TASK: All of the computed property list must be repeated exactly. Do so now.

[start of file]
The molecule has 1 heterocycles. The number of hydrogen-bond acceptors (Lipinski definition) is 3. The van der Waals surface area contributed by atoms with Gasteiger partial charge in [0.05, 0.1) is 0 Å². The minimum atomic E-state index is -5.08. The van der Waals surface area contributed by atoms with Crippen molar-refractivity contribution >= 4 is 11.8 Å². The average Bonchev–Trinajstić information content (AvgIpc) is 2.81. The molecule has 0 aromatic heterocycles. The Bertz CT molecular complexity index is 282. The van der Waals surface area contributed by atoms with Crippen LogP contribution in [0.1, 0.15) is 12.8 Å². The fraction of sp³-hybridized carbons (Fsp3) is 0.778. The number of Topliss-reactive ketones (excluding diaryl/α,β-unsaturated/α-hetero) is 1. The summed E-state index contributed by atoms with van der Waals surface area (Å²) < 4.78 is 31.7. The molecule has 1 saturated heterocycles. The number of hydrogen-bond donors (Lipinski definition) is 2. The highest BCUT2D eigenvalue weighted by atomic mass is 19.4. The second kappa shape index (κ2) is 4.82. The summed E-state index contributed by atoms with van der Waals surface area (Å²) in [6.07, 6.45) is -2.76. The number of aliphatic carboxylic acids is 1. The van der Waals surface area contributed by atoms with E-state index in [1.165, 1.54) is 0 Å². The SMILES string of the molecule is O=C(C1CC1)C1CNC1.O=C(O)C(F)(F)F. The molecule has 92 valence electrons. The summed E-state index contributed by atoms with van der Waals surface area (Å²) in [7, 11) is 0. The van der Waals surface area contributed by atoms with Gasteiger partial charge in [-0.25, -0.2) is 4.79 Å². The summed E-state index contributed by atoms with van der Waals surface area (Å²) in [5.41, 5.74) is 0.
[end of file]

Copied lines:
The molecule has 1 heterocycles. The number of hydrogen-bond acceptors (Lipinski definition) is 3. The van der Waals surface area contributed by atoms with Gasteiger partial charge in [0.05, 0.1) is 0 Å². The minimum atomic E-state index is -5.08. The van der Waals surface area contributed by atoms with Crippen molar-refractivity contribution >= 4 is 11.8 Å². The average Bonchev–Trinajstić information content (AvgIpc) is 2.81. The molecule has 0 aromatic heterocycles. The Bertz CT molecular complexity index is 282. The van der Waals surface area contributed by atoms with Crippen LogP contribution in [0.1, 0.15) is 12.8 Å². The fraction of sp³-hybridized carbons (Fsp3) is 0.778. The number of Topliss-reactive ketones (excluding diaryl/α,β-unsaturated/α-hetero) is 1. The summed E-state index contributed by atoms with van der Waals surface area (Å²) < 4.78 is 31.7. The molecule has 1 saturated heterocycles. The number of hydrogen-bond donors (Lipinski definition) is 2. The highest BCUT2D eigenvalue weighted by atomic mass is 19.4. The second kappa shape index (κ2) is 4.82. The summed E-state index contributed by atoms with van der Waals surface area (Å²) in [6.07, 6.45) is -2.76. The number of aliphatic carboxylic acids is 1. The van der Waals surface area contributed by atoms with E-state index in [1.165, 1.54) is 0 Å². The SMILES string of the molecule is O=C(C1CC1)C1CNC1.O=C(O)C(F)(F)F. The molecule has 92 valence electrons. The summed E-state index contributed by atoms with van der Waals surface area (Å²) in [7, 11) is 0. The van der Waals surface area contributed by atoms with Gasteiger partial charge in [-0.25, -0.2) is 4.79 Å². The summed E-state index contributed by atoms with van der Waals surface area (Å²) in [5.41, 5.74) is 0.